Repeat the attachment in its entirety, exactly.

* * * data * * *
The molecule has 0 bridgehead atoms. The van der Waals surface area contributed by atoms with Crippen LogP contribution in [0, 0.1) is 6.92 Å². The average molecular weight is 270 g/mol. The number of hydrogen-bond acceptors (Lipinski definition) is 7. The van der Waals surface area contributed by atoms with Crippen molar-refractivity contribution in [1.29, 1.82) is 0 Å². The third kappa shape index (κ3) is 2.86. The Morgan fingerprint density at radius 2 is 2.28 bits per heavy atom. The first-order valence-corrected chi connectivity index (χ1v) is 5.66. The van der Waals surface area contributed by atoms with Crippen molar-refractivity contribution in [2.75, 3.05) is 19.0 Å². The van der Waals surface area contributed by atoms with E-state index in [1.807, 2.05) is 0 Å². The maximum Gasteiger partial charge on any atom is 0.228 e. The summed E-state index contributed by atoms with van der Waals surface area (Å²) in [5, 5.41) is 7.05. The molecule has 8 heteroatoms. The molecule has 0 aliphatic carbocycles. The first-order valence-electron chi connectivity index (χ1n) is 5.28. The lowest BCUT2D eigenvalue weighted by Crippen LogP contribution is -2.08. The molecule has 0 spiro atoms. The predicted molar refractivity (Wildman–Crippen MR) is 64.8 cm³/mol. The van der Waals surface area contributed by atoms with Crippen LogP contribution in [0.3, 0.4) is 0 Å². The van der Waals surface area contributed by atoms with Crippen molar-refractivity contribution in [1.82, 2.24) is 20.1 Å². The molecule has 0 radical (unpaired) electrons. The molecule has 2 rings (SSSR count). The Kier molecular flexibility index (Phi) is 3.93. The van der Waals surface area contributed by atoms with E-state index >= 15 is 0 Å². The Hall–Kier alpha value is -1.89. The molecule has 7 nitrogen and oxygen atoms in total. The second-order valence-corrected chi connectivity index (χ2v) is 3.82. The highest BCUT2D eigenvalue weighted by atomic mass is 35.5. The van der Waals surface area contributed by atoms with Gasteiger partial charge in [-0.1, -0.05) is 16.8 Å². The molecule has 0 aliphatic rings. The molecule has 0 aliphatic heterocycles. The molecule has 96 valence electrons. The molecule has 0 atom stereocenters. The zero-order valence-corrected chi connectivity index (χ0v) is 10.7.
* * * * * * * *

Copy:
The molecule has 0 bridgehead atoms. The van der Waals surface area contributed by atoms with Crippen LogP contribution in [0, 0.1) is 6.92 Å². The average molecular weight is 270 g/mol. The number of hydrogen-bond acceptors (Lipinski definition) is 7. The van der Waals surface area contributed by atoms with Crippen molar-refractivity contribution in [1.29, 1.82) is 0 Å². The third kappa shape index (κ3) is 2.86. The Morgan fingerprint density at radius 2 is 2.28 bits per heavy atom. The first-order valence-corrected chi connectivity index (χ1v) is 5.66. The van der Waals surface area contributed by atoms with Crippen molar-refractivity contribution in [2.75, 3.05) is 19.0 Å². The van der Waals surface area contributed by atoms with E-state index in [1.807, 2.05) is 0 Å². The maximum Gasteiger partial charge on any atom is 0.228 e. The summed E-state index contributed by atoms with van der Waals surface area (Å²) in [5, 5.41) is 7.05. The molecule has 8 heteroatoms. The molecule has 0 aliphatic carbocycles. The first-order valence-electron chi connectivity index (χ1n) is 5.28. The lowest BCUT2D eigenvalue weighted by Crippen LogP contribution is -2.08. The molecule has 0 spiro atoms. The predicted molar refractivity (Wildman–Crippen MR) is 64.8 cm³/mol. The van der Waals surface area contributed by atoms with Crippen LogP contribution in [0.3, 0.4) is 0 Å². The van der Waals surface area contributed by atoms with Crippen molar-refractivity contribution in [1.82, 2.24) is 20.1 Å². The molecule has 0 radical (unpaired) electrons. The molecule has 2 rings (SSSR count). The Kier molecular flexibility index (Phi) is 3.93. The van der Waals surface area contributed by atoms with E-state index >= 15 is 0 Å². The Hall–Kier alpha value is -1.89. The molecule has 7 nitrogen and oxygen atoms in total. The second-order valence-corrected chi connectivity index (χ2v) is 3.82. The highest BCUT2D eigenvalue weighted by atomic mass is 35.5. The van der Waals surface area contributed by atoms with Gasteiger partial charge in [-0.1, -0.05) is 16.8 Å². The molecule has 0 aliphatic rings. The molecule has 0 aliphatic heterocycles. The molecule has 96 valence electrons. The molecule has 0 atom stereocenters. The zero-order valence-corrected chi connectivity index (χ0v) is 10.7.